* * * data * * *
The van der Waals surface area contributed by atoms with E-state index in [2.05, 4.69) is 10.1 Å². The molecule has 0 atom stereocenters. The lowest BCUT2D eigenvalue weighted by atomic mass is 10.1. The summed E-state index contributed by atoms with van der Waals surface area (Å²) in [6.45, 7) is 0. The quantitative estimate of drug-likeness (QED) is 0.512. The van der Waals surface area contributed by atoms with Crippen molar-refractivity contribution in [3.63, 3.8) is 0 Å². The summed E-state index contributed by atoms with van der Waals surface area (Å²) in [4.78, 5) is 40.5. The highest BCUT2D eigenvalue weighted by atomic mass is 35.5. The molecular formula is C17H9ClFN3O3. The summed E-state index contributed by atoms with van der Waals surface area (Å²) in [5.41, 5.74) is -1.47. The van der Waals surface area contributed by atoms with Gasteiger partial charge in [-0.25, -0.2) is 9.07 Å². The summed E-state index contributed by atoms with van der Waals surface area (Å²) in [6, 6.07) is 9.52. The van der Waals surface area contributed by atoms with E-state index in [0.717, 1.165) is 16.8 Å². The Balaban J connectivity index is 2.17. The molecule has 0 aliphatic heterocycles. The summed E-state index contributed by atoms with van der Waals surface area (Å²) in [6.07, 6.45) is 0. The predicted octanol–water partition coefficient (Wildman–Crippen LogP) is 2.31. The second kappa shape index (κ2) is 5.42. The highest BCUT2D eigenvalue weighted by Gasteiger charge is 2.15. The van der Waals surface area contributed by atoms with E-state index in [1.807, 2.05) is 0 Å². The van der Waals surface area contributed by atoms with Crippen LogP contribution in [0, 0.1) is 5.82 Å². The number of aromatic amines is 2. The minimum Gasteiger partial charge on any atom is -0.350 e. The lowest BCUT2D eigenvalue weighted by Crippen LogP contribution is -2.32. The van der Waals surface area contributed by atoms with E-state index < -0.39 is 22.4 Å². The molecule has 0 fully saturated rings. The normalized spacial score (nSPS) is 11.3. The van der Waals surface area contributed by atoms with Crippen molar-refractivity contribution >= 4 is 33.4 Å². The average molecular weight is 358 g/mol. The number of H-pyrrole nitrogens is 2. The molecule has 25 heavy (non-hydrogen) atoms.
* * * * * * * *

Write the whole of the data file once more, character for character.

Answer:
The van der Waals surface area contributed by atoms with E-state index in [2.05, 4.69) is 10.1 Å². The molecule has 0 atom stereocenters. The lowest BCUT2D eigenvalue weighted by atomic mass is 10.1. The summed E-state index contributed by atoms with van der Waals surface area (Å²) in [6.45, 7) is 0. The quantitative estimate of drug-likeness (QED) is 0.512. The van der Waals surface area contributed by atoms with Crippen molar-refractivity contribution in [3.63, 3.8) is 0 Å². The summed E-state index contributed by atoms with van der Waals surface area (Å²) in [4.78, 5) is 40.5. The highest BCUT2D eigenvalue weighted by atomic mass is 35.5. The molecular formula is C17H9ClFN3O3. The summed E-state index contributed by atoms with van der Waals surface area (Å²) in [5.41, 5.74) is -1.47. The van der Waals surface area contributed by atoms with Gasteiger partial charge in [-0.25, -0.2) is 9.07 Å². The summed E-state index contributed by atoms with van der Waals surface area (Å²) in [6, 6.07) is 9.52. The van der Waals surface area contributed by atoms with E-state index in [0.717, 1.165) is 16.8 Å². The Balaban J connectivity index is 2.17. The molecule has 0 aliphatic heterocycles. The summed E-state index contributed by atoms with van der Waals surface area (Å²) in [6.07, 6.45) is 0. The predicted octanol–water partition coefficient (Wildman–Crippen LogP) is 2.31. The second kappa shape index (κ2) is 5.42. The highest BCUT2D eigenvalue weighted by Gasteiger charge is 2.15. The van der Waals surface area contributed by atoms with E-state index in [1.807, 2.05) is 0 Å². The van der Waals surface area contributed by atoms with Crippen LogP contribution in [0, 0.1) is 5.82 Å². The number of aromatic amines is 2. The minimum Gasteiger partial charge on any atom is -0.350 e. The lowest BCUT2D eigenvalue weighted by Crippen LogP contribution is -2.32. The van der Waals surface area contributed by atoms with E-state index < -0.39 is 22.4 Å². The molecule has 0 fully saturated rings. The normalized spacial score (nSPS) is 11.3. The van der Waals surface area contributed by atoms with Crippen molar-refractivity contribution >= 4 is 33.4 Å². The average molecular weight is 358 g/mol. The number of H-pyrrole nitrogens is 2. The molecule has 25 heavy (non-hydrogen) atoms.